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Government Wants to Fix Your Waiter's 'Unpredictable' Work Schedule

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Part-time workers are sick of the unpredictability of their work schedules and the government wants to fix that. That is the premise behind the oh-so-cleverly titled "Schedules that Work Act," legislation introduced this week that says it will "require employers to provide more predictable and stable schedules for employees" who work part time or hourly.

How will our elected officials do this? By forcing bosses and employees to talk it out:

[Employers] shall engage in a timely, good faith interactive process with the employee that includes a discussion of potential schedule changes that would meet the employers needs.

Groundbreaking.

According to The New York Times, laws like this are a part of a "growing national movement" to curb practices like "requiring employees to work unpredictable hours that wreak havoc with everyday routines like college and child care." Vermont and San Francisco have already "adopted laws giving workers the right to request flexible or predictable schedules to take care of children or aging parents."

But employers don't have to grant schedule requests if they have a "bona fide business reason" for not doing so. The only thing proposals like these do is show the ignorance of the lawmakers pushing for their passage. 

The industries that the Schedues That Work Act is aimed at—hospitality, retail, food service—use flexible schedules because to stay profitable they must adjust their labor supply to meet a demand that fluctuates widely from day to day. For example, the amount of customers that visit a restaurant  can change rapidly depending on hard-to-predict factors such as whether it rained that day or whether regular patrons decided to try out a new restaurant around the block.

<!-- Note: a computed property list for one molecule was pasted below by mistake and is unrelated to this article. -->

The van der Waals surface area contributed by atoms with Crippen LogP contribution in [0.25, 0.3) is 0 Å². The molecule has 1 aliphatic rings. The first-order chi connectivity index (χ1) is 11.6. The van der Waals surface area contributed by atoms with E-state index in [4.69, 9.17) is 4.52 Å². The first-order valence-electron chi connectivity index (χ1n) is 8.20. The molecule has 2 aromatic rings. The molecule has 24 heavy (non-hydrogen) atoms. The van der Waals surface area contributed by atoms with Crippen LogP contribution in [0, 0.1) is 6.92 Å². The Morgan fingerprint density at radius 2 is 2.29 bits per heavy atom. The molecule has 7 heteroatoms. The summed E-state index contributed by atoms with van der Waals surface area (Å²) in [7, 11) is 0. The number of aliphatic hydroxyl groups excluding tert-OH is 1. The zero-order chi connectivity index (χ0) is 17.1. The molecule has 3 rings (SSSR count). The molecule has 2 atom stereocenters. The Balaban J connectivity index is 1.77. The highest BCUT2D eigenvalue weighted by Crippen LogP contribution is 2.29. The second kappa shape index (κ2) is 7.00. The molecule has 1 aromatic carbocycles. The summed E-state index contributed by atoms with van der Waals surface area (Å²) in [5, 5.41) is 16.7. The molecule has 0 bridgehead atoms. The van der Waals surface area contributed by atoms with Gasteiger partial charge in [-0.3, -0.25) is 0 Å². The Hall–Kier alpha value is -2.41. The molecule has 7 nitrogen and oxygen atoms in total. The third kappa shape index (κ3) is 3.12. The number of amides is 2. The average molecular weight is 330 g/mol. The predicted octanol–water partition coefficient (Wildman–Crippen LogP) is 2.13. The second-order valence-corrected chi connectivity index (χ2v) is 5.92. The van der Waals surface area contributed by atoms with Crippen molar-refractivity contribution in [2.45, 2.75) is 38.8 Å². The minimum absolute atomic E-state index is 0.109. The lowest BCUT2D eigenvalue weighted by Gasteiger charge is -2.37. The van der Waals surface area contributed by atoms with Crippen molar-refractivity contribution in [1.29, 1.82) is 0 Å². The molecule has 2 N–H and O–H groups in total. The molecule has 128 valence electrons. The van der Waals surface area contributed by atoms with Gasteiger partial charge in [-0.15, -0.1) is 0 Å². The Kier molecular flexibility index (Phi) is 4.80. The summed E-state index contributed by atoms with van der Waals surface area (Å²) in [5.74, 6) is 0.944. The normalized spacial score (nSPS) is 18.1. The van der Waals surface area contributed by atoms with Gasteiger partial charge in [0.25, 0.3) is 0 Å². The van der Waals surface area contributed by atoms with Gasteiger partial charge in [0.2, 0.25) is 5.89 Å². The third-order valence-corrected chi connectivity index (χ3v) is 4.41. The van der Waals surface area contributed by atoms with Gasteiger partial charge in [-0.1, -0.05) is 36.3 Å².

It's true that a lot of part-time workers are unhappy with their employment conditions. The number of part-time workers who would prefer to work full time has nearly doubled since 2007, to 7.5 million, according to data from the Bureau of Labor Statistics. Almost half of part-time, hourly workers receive a week or less of advance notice about their schedule. 

Unpredictable scheduling practices can be frustrating for workers, but the government can't fix that. Workers, however, can. The New York Times article gives a great examples of this:

Sharlene Santos says her part-time schedule at a Zara clothing store in Manhattan—ranging from 16 to 24 hours a week—is not enough. "Making $220 a week, that's not enough to live on—it's not realistic," she said.

After Ms. Santos and four other Zara workers recently wrote to the company, protesting that they were given too few hours and received just two days' notice for their schedule, the company promised to start giving them two weeks' advance notice.

Not all companies will be so receptive, and that's okay because they will lose out on retaining good employees. Eventually, those workers frustrated with inefficient management will leave for positions that better suit their scheduling needs, or they will gain more skills and be able to move to a position of higher skill, better pay and, yes, a schedule that fits their needs. 

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  1. Is there no aspect of life the government can’t fix? Its abilities are truly wondrous.

    1. Did you know I was not allowed to talk to management about scheduling when I worked in retail through high school? It was illegal. Thankfully, it appears that Vermont has righted this horrible wrong since I left the state.

      1. No one wants to hear about your time working at the sex toys shop, Auric.

        1. But that’s how I met your mom!